Research on metaphors has shown that individuals form associations between the verticality, brightness, and distance of stimuli and their valence. Building on the literature on conceptual metaphor theory, the pitch-valence hypothesis predicts an association between the pitch of spoken words and their valence. A study was conducted recording participants’ accuracy and response latencies in identifying positive and negative words that were spoken in high and low pitches to see whether pitch affects the accuracy and speed when choosing words that systematically vary in their semantic valence. The results supported the pitch-valence hypothesis by revealing systematic differences in performance. The observed effects were mainly due to participants’ accuracies when words were presented in a high pitch.
A proposal in favor of a meta-theoretical approach to the study of group communication is advanced, that has not received much attention in group communication scholarship: The study of the bounded rationality of groups and teams. The notion of bounded rationality comes with an invitation to analyze group communication from the vantage point of an adaptation process that involves the communication processes that are employed by groups along with characteristics of the environments in which groups are situated. The general concept of bounded rationality is introduced and some promises that this meta-theoretical lens offers to group communication scholarship are described. Three methodological signature characteristics are highlighted: The development and test of process models, the analysis and description of the ecological and social environments of groups, and the development of representative designs in the study of groups.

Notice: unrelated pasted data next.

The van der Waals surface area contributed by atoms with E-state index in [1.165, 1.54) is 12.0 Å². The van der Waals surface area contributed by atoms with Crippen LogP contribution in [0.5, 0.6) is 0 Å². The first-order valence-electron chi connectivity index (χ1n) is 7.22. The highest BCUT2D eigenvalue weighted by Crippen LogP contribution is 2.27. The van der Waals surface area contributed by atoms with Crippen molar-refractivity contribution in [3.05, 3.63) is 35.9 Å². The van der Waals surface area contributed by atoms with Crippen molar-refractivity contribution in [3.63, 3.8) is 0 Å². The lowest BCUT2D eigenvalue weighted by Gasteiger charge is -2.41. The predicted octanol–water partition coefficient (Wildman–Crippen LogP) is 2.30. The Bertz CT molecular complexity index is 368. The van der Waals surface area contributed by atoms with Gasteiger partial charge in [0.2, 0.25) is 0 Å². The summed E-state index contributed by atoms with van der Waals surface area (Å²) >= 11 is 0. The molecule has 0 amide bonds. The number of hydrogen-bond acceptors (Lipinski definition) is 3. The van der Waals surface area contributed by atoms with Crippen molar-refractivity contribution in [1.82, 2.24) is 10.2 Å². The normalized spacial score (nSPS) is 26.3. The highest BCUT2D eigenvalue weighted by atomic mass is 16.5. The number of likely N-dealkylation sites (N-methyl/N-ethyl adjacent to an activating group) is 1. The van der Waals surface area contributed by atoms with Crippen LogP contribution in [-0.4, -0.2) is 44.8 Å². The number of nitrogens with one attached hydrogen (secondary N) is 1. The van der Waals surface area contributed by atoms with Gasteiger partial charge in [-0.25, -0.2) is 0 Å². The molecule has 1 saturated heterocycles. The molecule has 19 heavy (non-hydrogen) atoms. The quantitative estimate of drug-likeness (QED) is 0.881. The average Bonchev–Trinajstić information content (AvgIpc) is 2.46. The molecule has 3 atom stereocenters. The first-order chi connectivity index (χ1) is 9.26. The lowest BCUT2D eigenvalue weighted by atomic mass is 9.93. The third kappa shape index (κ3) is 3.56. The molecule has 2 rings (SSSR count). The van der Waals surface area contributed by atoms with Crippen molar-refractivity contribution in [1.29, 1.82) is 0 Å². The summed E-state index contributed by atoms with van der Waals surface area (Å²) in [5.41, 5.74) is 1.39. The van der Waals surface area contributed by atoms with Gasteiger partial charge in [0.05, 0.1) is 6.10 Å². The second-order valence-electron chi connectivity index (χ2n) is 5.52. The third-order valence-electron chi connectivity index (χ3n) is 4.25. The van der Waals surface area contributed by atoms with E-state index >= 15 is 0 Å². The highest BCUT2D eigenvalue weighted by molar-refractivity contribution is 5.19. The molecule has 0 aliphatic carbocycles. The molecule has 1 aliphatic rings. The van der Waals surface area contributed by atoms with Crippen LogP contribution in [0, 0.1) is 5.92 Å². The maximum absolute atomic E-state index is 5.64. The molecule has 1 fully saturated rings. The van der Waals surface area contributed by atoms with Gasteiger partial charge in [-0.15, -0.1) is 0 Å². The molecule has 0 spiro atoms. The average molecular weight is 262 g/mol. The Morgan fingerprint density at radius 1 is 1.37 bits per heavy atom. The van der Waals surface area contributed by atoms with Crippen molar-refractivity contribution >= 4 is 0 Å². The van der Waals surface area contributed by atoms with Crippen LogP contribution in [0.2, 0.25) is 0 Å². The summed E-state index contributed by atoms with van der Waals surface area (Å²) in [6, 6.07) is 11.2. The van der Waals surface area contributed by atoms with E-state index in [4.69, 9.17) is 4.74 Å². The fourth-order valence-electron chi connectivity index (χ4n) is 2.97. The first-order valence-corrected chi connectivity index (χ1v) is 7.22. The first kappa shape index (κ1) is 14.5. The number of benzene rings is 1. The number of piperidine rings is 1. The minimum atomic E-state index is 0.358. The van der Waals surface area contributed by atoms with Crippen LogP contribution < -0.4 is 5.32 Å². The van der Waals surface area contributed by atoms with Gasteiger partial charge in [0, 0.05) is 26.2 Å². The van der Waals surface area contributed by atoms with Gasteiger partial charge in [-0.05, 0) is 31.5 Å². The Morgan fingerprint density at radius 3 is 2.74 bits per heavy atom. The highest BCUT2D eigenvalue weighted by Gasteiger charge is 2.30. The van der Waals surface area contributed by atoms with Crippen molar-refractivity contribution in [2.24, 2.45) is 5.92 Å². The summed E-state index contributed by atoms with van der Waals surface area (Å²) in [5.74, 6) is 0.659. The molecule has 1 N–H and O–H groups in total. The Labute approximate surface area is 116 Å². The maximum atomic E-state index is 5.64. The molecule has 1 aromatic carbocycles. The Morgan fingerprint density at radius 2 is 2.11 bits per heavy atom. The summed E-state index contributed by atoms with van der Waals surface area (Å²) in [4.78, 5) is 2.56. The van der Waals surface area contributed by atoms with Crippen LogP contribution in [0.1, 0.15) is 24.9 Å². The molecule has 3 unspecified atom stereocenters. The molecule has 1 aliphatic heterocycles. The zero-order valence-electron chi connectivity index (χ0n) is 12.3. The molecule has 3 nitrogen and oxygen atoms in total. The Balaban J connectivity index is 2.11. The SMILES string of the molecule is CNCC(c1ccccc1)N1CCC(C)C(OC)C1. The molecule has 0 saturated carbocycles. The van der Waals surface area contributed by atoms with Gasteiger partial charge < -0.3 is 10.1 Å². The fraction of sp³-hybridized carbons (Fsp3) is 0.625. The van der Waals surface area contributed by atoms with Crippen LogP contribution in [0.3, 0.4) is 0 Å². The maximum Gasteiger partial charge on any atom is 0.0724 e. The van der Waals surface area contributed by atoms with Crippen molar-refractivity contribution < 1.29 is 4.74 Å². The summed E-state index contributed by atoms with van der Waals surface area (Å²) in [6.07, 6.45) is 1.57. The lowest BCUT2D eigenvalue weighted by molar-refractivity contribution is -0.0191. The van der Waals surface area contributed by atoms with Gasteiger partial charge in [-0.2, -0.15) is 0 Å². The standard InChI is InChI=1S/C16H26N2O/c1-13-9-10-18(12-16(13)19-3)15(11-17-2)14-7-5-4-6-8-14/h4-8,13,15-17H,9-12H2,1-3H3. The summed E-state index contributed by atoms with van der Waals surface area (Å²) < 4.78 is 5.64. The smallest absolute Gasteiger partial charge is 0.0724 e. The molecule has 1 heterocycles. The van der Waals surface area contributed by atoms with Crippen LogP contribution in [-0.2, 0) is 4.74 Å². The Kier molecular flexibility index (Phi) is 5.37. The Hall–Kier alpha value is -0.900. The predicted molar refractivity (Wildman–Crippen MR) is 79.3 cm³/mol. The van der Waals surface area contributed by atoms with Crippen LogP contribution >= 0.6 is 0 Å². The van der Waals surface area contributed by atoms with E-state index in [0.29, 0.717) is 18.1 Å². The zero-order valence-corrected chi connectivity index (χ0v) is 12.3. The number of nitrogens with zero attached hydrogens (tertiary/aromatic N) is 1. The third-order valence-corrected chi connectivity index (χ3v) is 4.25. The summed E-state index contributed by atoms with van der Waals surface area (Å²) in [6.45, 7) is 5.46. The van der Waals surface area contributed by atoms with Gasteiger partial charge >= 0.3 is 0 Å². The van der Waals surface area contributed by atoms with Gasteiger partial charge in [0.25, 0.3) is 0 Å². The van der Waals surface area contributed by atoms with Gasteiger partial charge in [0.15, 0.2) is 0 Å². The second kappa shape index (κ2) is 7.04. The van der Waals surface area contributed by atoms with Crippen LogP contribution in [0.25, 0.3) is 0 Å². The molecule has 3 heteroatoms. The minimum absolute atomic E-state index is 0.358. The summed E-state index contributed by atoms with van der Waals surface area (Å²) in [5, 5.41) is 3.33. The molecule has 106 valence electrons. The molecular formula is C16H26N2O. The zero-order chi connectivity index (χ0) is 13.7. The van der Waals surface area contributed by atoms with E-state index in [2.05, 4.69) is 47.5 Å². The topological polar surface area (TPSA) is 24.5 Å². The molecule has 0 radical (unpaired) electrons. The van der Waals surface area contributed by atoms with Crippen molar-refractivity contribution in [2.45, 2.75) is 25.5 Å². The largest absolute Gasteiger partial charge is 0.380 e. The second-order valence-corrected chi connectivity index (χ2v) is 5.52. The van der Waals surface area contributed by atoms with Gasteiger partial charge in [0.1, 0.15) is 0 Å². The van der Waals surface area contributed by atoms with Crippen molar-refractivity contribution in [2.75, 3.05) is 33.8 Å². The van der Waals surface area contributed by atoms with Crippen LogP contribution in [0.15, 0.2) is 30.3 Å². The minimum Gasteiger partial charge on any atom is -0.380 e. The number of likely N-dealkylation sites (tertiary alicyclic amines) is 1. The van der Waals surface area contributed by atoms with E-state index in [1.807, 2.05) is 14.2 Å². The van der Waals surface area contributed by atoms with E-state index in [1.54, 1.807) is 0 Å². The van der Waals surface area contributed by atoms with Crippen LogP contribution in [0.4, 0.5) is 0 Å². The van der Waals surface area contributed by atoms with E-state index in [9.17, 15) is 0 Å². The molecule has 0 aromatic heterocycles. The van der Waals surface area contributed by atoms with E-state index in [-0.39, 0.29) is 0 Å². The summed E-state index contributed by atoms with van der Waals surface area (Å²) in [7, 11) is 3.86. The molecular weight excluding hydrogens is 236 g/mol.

The use of cellphones in conversations is ubiquitous. Although the overarching view of the social effects of cellphones in conversations appears to be negative, some research has also reported positive outcomes. The Cellphone Relevance Hypothesis predicts that effects of cellphone use on conversational satisfaction depend on the function of cellphones within a conversation. When a conversation partner integrates cellphone use into the conversation (integral use), conversational satisfaction is predicted to be higher than when the cellphone is used for a purpose unrelated to the conversation (incidental use). Two vignette studies provide support for the Cellphone Relevance Hypothesis and specify boundary conditions of the cellphone effect based on the involvement of respondents.

Lab head

Torsten Reimer
  • Brian Lamb School of Communication

Members (4)

Hayden Barber
  • South Dakota State University
Christopher Roland
  • University of Central Arkansas
Devika Banerji
  • Purdue University
Jeonghyun Oh
Jeonghyun Oh
  • Not confirmed yet
Kirstin Dolick
Kirstin Dolick
  • Not confirmed yet